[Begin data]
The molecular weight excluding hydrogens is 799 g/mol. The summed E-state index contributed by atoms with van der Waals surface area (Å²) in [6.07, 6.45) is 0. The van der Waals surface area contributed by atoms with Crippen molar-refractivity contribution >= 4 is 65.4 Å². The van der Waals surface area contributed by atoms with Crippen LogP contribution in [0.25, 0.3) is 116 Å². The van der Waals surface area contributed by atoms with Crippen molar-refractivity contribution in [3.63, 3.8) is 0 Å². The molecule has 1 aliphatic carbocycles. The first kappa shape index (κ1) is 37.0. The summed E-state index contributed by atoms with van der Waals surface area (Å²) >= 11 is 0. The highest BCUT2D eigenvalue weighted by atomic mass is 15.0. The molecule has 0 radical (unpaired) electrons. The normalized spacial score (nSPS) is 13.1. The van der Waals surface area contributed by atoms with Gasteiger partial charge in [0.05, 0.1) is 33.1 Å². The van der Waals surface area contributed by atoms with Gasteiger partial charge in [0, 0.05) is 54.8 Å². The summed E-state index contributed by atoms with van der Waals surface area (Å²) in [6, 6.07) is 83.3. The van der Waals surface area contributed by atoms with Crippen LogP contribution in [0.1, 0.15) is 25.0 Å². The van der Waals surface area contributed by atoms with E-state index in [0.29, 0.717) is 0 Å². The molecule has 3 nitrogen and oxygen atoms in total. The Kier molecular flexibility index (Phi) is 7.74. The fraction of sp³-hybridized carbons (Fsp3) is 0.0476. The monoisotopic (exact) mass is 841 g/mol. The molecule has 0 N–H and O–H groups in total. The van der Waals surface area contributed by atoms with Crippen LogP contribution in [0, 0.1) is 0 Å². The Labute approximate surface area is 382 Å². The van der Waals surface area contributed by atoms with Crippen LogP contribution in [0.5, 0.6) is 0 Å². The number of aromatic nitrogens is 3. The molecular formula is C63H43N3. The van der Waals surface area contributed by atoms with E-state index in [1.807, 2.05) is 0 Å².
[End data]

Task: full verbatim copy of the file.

The molecular weight excluding hydrogens is 799 g/mol. The summed E-state index contributed by atoms with van der Waals surface area (Å²) in [6.07, 6.45) is 0. The van der Waals surface area contributed by atoms with Crippen molar-refractivity contribution >= 4 is 65.4 Å². The van der Waals surface area contributed by atoms with Crippen LogP contribution in [0.25, 0.3) is 116 Å². The van der Waals surface area contributed by atoms with Crippen molar-refractivity contribution in [3.63, 3.8) is 0 Å². The molecule has 1 aliphatic carbocycles. The first kappa shape index (κ1) is 37.0. The summed E-state index contributed by atoms with van der Waals surface area (Å²) >= 11 is 0. The highest BCUT2D eigenvalue weighted by atomic mass is 15.0. The molecule has 0 radical (unpaired) electrons. The normalized spacial score (nSPS) is 13.1. The van der Waals surface area contributed by atoms with Gasteiger partial charge in [0.05, 0.1) is 33.1 Å². The van der Waals surface area contributed by atoms with Gasteiger partial charge in [0, 0.05) is 54.8 Å². The summed E-state index contributed by atoms with van der Waals surface area (Å²) in [6, 6.07) is 83.3. The van der Waals surface area contributed by atoms with Crippen LogP contribution in [0.1, 0.15) is 25.0 Å². The van der Waals surface area contributed by atoms with E-state index in [0.29, 0.717) is 0 Å². The molecule has 3 nitrogen and oxygen atoms in total. The Kier molecular flexibility index (Phi) is 7.74. The fraction of sp³-hybridized carbons (Fsp3) is 0.0476. The monoisotopic (exact) mass is 841 g/mol. The molecule has 0 N–H and O–H groups in total. The van der Waals surface area contributed by atoms with Crippen LogP contribution in [0, 0.1) is 0 Å². The Labute approximate surface area is 382 Å². The van der Waals surface area contributed by atoms with Crippen LogP contribution in [0.5, 0.6) is 0 Å². The number of aromatic nitrogens is 3. The molecular formula is C63H43N3. The van der Waals surface area contributed by atoms with E-state index in [1.807, 2.05) is 0 Å².